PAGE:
Between 1875 and 1920, American steel production grew from 0.4 million tons to 60 million tons, increasing by nearly hundred times, making USA the dominant world leader in steel. Germany was not far behind. Other countries like France and Belgium grew by leaps and bounds. This ‘explosive’ growth was enabled by major technological breakthroughs, but also assisted by other factors such as protective tariff, continuous and rapid expansion of urban infrastructure, factories, railroads, etc.
Most of these increases in production were accompanied by a series of technological breakthroughs and innovations, in mining and in refining. The countries realized the importance of technological and engineering advantages which gave them lead over others.
It is an observed fact that ‘steel consumption increases when economies are growing’. It is the same for developing countries in modern times. Yearly growth of steel production in China has doubled from 13% in 1995 to 32% in 2005. Today most of the global steel is used in China which consumes 45.5%, in comparison to only 20.5% in 2001.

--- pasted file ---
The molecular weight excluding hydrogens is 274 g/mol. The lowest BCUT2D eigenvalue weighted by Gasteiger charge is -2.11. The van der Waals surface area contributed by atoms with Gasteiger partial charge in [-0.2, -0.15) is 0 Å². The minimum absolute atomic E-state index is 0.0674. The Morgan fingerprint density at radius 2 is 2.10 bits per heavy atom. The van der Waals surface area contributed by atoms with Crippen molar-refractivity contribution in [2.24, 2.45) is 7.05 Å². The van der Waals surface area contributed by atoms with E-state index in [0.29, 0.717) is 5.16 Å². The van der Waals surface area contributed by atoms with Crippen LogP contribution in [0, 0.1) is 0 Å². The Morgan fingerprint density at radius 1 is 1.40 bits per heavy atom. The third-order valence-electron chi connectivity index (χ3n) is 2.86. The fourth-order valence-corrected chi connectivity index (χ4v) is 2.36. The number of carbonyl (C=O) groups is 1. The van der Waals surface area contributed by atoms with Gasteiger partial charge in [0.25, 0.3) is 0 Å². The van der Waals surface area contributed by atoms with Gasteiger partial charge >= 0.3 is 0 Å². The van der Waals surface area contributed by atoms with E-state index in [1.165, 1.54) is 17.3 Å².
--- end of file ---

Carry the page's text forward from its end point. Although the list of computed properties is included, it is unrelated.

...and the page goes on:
Indian Minister for Steel, Beni Prasad Verma, informed Rajya Sabha that one of the best indicators to measure development on infrastructure is per capita steel consumption, and yet we are actually not moving in that direction. India is not producing or consuming enough steel (or coal) which formed the bulwark of Industrial Revolution. Though India took some right steps after Independence, it stands defocussed now, its priorities unclear, running after short term gains losing out on the big picture.
In 2010, India’s per capita steel consumption was 52 kg while the world average was 203 kg. Present Indian consumes less per capita steel than an American of 1800s. Countries like South Korea consume nearly twenty times more than India.